This statement is
>>the EU would be only too happy to retain N. Ireland within the CU and Single Market<<
is exaggerated. Nothing in the briefing encourages, offers, or supports NI severability from the EU-UK withdrawal agreement unless a NI referendum ("border poll") affirms NI secession from the UK (ie. IE "unification" which EP expects "Westminister" is unlikely to honor per recent High Courts' decisions on NI home rule). The briefing does in many instances affirm the GFA is a peace treaty, not a trade agreement, between the signatories, IE and UK. The briefing does in many instances affrim EU commitment to arbitrate civil rights ("protections") stipulated in the GFA --specifically "open border," or CTA, free movement of people, specifically not goods-- in the event the signatories, either IE or UK abridge those dual-nationals' rights under the ECJ.

This statement,
>>to secure the Republic's agreement to a deal and obviate the obvious problems a customs border<<,
is unfounded. Ireland's BREXIT veto or approval power is immaterial until EU-UK table a settlement ("deal"), and it provides no unilateral authority to "secure" a settlement or a extension of UK membership ("transitional period"). In any case, (1) EU position is, regardless of settlement terms of aqreement, UK membership terminates on the date of withdrawal; (2) a/o 31 Aug UK and EU have actually agreed to several ex-pat "entitlements"; moreover, (3)

Customs controls on goods travelling between Northern Ireland and the Republic of Ireland operated on both sides of the border until the end of 1992, when the Single European Market came into force. The imposition of tariffs and return of customs controls - a harder border - for goods travelling to and from Northern Ireland seems inevitable in the event of abolition of a customs union, although the UK Government has listed access to the EU Customs Union and tariff-free trade as an (optimistic) negotiating priority. [...] The chances of approval of a bespoke deal benefiting only the UK and Ireland and at odds with core EU principles may be remote. One option would be for Northern Ireland to remain part of the EU Customs Union whilst the rest of the UK withdraws. This would permit tariff-free trade across the border.However, it seems inconceivable that the EU would permit such an arrangement in the event of a UK Brexit, given that Britain would be a beneficiary of the onward transfer of goods from Northern Ireland. [...] Any attempts at bespoke deals between the UK and Irish governments may meet opposition within the EU from those wanting sanctions against the UK, feeling that the (cherry-picked) benefits to the UK are not accompanied by any fulfilment of obligations. The Interlaken Principles [41] make clear that the EU will a) prioritise internal integration over relations with non-member states and b) the EU will always safeguard its own decision-making autonomy. The Principles declare that any relationship with the EU must be based on a balance of benefits and obligations. Non-member states will not be able to choose what aspects of EU integration they particularly favour. As such, prospects for a bespoke, tariff free Northern Ireland-EU cross-border trade arrangement appear slim, whilst a continuing Common Travel Area is in jeopardy, with all the possible ramifications outlined above [p 9]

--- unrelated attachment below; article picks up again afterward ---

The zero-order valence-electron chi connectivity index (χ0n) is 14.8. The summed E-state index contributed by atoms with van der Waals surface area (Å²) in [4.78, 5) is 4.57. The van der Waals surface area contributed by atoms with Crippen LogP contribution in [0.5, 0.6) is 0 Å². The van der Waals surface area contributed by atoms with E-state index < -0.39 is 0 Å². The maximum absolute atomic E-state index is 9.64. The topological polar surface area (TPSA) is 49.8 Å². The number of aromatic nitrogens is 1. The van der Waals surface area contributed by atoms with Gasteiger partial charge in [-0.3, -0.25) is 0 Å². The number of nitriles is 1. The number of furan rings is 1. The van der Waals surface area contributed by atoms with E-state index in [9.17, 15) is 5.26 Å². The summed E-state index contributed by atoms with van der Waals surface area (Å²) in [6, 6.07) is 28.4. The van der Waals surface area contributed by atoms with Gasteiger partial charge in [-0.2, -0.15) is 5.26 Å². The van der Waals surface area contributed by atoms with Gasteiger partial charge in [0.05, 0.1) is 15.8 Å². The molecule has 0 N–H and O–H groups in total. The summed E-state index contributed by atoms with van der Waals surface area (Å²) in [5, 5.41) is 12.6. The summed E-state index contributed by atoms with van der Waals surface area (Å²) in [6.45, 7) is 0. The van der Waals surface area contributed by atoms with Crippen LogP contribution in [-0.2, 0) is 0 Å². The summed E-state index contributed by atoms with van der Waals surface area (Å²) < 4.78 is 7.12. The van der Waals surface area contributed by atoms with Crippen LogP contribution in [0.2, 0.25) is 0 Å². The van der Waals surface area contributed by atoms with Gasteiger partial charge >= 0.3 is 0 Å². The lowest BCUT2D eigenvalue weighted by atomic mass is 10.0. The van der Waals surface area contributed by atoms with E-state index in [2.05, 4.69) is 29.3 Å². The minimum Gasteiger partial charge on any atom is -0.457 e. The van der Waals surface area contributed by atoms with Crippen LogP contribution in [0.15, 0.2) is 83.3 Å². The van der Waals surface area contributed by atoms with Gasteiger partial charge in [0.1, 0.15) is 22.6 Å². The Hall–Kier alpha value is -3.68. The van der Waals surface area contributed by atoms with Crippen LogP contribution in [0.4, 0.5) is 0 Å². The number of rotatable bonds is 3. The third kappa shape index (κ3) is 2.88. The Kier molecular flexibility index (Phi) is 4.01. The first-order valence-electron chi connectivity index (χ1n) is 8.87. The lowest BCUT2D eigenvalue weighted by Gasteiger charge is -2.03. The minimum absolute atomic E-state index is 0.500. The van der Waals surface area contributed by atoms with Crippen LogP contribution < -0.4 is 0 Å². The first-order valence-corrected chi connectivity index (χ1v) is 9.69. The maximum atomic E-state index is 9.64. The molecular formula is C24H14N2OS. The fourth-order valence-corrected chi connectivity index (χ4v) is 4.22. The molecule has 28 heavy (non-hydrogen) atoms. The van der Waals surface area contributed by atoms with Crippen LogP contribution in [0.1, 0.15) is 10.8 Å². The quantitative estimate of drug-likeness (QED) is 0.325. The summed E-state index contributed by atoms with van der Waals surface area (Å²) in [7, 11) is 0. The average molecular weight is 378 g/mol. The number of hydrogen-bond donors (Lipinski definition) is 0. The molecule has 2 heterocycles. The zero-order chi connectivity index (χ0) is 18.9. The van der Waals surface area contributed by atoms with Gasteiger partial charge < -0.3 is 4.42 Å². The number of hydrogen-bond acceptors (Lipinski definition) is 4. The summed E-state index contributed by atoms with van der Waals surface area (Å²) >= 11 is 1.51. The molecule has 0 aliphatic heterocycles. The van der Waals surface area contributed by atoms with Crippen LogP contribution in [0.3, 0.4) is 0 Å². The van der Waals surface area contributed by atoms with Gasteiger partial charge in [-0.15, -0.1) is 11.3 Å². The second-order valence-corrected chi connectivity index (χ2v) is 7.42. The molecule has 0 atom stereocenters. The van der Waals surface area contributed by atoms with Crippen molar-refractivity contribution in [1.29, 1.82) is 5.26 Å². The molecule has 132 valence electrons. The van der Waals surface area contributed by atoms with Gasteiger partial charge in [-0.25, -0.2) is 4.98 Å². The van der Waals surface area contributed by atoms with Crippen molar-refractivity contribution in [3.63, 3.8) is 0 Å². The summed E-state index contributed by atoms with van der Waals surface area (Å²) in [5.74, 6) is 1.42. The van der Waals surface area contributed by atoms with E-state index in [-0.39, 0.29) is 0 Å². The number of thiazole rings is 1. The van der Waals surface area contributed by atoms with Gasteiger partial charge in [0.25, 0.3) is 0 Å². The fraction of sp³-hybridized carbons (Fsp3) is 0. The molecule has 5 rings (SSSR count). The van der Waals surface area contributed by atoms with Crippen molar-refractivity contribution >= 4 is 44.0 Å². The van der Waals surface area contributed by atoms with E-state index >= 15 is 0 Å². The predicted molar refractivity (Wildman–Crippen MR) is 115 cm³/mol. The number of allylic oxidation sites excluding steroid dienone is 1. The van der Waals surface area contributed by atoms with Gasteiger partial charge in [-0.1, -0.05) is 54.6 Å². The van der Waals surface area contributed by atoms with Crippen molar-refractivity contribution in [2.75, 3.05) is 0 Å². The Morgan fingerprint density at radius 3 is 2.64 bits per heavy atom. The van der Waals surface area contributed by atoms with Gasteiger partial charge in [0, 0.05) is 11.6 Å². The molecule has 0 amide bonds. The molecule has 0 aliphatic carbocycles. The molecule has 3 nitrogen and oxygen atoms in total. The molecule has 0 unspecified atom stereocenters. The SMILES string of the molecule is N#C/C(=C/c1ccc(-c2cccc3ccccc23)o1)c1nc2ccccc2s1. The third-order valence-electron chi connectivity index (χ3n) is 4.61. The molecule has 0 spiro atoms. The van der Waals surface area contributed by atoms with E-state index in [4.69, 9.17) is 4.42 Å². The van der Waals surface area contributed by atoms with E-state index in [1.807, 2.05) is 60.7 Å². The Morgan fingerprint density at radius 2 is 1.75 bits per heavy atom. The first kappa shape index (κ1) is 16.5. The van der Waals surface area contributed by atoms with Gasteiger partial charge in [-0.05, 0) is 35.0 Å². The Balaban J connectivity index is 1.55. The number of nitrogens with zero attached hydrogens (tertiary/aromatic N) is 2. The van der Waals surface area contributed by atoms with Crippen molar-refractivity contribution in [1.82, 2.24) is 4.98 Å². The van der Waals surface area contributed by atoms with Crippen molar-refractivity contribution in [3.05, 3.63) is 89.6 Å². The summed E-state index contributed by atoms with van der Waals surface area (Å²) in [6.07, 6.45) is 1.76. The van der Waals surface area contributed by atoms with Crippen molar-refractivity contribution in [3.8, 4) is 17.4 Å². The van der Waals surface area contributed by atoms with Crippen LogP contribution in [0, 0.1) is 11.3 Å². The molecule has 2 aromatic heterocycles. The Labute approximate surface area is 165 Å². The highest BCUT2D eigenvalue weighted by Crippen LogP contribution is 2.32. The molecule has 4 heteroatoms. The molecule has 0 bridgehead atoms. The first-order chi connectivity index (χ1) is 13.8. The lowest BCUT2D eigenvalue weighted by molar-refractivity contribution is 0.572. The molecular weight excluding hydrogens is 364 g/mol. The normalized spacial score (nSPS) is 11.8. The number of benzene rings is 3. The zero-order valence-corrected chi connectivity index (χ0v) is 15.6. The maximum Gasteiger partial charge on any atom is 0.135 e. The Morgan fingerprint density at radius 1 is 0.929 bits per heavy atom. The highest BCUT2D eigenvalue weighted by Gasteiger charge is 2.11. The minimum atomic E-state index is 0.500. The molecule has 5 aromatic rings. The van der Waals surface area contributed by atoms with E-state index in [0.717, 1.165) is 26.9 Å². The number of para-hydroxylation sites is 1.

Conflating GFA jurisdiction, IE/UK immigration controls, and CU/EEA/EU customs controls is a UK dissembling tactic to exaggerate IE/EU dependence on its trade and evade EU surveillance of third-country duties wherever the UK finally proposes to draw NI ports.

If you are referring to other documents, please provide a links.

Diversity is the key to economic and political evolution.

by Cat on Thu Sep 7th, 2017 at 04:55:05 AM EST
[ Parent ]
">>the EU would be only too happy to retain N. Ireland within the CU and Single Market<<"

The EU maintains anomalous trading relationships with non sovereign territories -e.g. Greenland - and there is no treaty requirement for the CU to extend only over sovereign entities. However such outcomes tend to happen in consequence of last minute compromises required to secure agreement on greater issues and I would not expect such outcomes to be flagged in briefing documents in advance.

">>to secure the Republic's agreement to a deal and obviate the obvious problems a [500km land] customs border<<"

Any Brexit deal has to secure the weighted majority support of the EU Council and any extension of the A50 period or subsequent trade deal requires unanimous consent. (The question of whether a trade deal could effectively be "contained" within a Brexit deal, and thus require only weighted majority agreement is less clear in my mind, and any light you can throw on that issue would be welcome).

EU negotiators will therefore be extremely mindful of retaining the confidence and support of it's member states, and particularly that of Ireland, as the member state most intimately and dramatically impacted by Brexit. This is reflected in the fact that Irish border issues have been elevated to one of the three most important issues on which substantial progress must be made before the Brexit talks can mover on to other issues - including those prioritised by the UK.